CLINTON — Opponents of a proposed DeWitt County wind farm detailed at a hearing Tuesday ways they say the turbines would hurt the quality of life in the area.
Objectors to the $300 million Tradewind Energy Alta Farms II project had their chance to testify before the DeWitt County Zoning Board of Appeals in the fourth of seven planned meetings at Clinton High School. About 200 people attended the meeting.
They said the project would lower property values, endanger wildlife, produce flicking shadows and noise that would disturb nonparticipating landowners in the footprint of the project and even interfere with the National Weather Service's Doppler radar.
“Alta Farms II is the wrong project at the wrong place,” said Donald Waddell, a 31-year resident of DeWitt County. “This wind energy project would put lives at risk.”
The ZBA is expected to vote on making a recommendation on Lenexa, Kan.-based Tradewind Energy’s special-use permit to the DeWitt County Board later this week. ZBA meetings are scheduled to begin at 5 p.m. Wednesday, Thursday and Friday nights if necessary.
The County Board is expected to consider the project next month.
In a series of three meetings two weeks ago, Tradewind Energy officials presented an in-depth overview of the project, which includes 67 individual wind turbines, each up to 591 feet tall, spreading over 12,202 acres in Barnett, Wapella and Clintonia townships.
“As was clearly demonstrated during the nearly 15 hours over three nights of hearings last week, the application is complete, fully meets the requirements of the DeWitt County Zoning Code, and would be an asset to the community,” said Tom Swierczewski, development director for Tradewind Energy.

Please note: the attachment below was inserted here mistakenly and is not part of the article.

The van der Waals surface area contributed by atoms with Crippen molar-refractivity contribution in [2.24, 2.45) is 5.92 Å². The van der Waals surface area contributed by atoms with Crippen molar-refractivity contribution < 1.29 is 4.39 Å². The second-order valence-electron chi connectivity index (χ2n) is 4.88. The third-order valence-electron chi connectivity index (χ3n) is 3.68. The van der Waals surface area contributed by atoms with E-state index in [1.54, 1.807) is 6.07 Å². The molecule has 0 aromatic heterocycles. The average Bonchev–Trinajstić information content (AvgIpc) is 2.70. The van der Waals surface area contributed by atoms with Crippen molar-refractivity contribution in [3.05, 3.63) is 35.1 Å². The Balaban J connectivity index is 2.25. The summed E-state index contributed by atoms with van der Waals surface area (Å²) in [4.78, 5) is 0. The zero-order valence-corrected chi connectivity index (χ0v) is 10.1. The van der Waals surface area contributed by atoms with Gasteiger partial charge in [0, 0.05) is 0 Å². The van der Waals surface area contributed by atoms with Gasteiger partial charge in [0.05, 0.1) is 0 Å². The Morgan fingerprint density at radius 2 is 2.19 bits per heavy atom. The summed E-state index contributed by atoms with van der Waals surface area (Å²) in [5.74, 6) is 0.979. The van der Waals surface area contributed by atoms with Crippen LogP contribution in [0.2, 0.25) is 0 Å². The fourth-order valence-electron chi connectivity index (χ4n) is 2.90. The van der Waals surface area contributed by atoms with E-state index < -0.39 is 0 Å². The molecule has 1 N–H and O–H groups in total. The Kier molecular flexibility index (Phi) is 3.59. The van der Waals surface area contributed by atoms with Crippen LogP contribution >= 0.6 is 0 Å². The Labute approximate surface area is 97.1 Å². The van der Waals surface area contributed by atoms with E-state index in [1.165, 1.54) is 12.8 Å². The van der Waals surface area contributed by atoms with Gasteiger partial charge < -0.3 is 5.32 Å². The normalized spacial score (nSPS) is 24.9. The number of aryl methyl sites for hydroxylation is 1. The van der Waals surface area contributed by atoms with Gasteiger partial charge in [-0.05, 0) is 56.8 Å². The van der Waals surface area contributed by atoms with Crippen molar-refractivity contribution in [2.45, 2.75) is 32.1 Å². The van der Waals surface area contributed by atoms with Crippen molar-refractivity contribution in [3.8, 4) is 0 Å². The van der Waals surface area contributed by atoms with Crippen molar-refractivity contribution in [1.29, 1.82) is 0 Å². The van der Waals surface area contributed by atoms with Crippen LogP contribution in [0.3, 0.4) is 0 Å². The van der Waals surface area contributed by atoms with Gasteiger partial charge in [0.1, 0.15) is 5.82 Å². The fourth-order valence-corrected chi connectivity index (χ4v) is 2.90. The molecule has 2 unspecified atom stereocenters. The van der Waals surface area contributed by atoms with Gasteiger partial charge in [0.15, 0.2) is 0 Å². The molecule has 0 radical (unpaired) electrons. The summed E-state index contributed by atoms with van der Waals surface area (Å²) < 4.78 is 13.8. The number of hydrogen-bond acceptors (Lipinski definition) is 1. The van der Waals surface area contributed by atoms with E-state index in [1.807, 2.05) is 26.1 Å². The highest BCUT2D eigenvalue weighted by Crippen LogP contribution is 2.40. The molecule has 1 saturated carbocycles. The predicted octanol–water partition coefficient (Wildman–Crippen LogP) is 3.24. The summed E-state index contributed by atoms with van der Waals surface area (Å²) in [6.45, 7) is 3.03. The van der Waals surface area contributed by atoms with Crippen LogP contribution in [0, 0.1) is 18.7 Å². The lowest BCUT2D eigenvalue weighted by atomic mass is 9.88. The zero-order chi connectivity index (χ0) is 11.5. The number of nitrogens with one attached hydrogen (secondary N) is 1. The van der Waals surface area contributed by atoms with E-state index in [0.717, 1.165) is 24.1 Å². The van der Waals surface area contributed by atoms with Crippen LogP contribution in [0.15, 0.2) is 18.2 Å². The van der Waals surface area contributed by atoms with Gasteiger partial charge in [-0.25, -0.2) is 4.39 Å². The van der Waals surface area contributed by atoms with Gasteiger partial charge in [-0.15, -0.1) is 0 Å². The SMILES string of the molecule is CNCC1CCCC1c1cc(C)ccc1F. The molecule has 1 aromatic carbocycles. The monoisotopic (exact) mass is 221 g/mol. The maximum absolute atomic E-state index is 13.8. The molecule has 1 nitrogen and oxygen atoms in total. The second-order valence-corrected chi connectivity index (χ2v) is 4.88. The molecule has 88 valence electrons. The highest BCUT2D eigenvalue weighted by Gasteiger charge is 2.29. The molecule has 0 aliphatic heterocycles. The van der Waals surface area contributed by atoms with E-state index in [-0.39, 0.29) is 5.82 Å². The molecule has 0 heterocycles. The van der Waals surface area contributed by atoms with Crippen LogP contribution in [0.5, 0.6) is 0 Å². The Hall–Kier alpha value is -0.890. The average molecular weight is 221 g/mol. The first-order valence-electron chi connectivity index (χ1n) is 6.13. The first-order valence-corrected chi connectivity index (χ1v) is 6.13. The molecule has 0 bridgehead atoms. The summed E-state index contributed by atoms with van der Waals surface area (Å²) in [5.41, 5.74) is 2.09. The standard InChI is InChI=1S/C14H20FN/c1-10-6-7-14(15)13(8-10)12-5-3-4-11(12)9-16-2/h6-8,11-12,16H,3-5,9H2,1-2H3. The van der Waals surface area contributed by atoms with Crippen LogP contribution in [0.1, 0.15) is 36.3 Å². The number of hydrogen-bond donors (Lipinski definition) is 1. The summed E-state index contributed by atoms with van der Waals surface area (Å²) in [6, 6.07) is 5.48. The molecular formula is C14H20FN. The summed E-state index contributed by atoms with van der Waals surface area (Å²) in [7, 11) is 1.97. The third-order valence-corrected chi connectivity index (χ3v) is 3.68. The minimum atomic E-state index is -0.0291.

But Tuesday night, opponents of the project voiced their concerns to the seven-member board. Waddell, who has a degree in physics, said the turbines would present several issues, especially for the weather service radar in Lincoln.
“It’s not about masking something that isn’t there, it’s about masking from view something that is there,” he said. “Interference caused by the wind farm will hinder NWS forecasters in assessing severe weather and making timely warning decisions. Tornado warnings could be delayed or missed.”
Officials with the NWS are not allowed to attend wind farm hearings or lobby for or against them, he said.
Also testifying was Kurt Kielisch, the president of Forensic Appraisal Group based in Neenah, Wis., who testified that property values of nearby properties would be impacted by the wind farm.
“One of the things you look at is what the public is saying,” he said. “They are concerned with health issues, hazards, the number of accidents and failures due to ice throw, blade throw due to weakening, the danger to planes and crop dusters and the nuisance of flicker,” he said. “Properties are hard to sell in areas where wind farms have been built.”
Kielisch referenced the Twin Groves Wind Farm in McLean County.
“There was an 8.5 percent loss in the value of the property in 38 sales near the wind farm.”
Kielisch said of the 38 properties sold, eight were within the perimeter of the wind farm.
But on cross-examination by Tradewind Energy attorney Jim Griffin, Kielisch admitted that he did not review the zoning codes for McLean County or the special-use permit application from Tradewind Energy and wasn't familiar with the specifics of the project.
The testimony will resume at 5 p.m. Wednesday at the high school.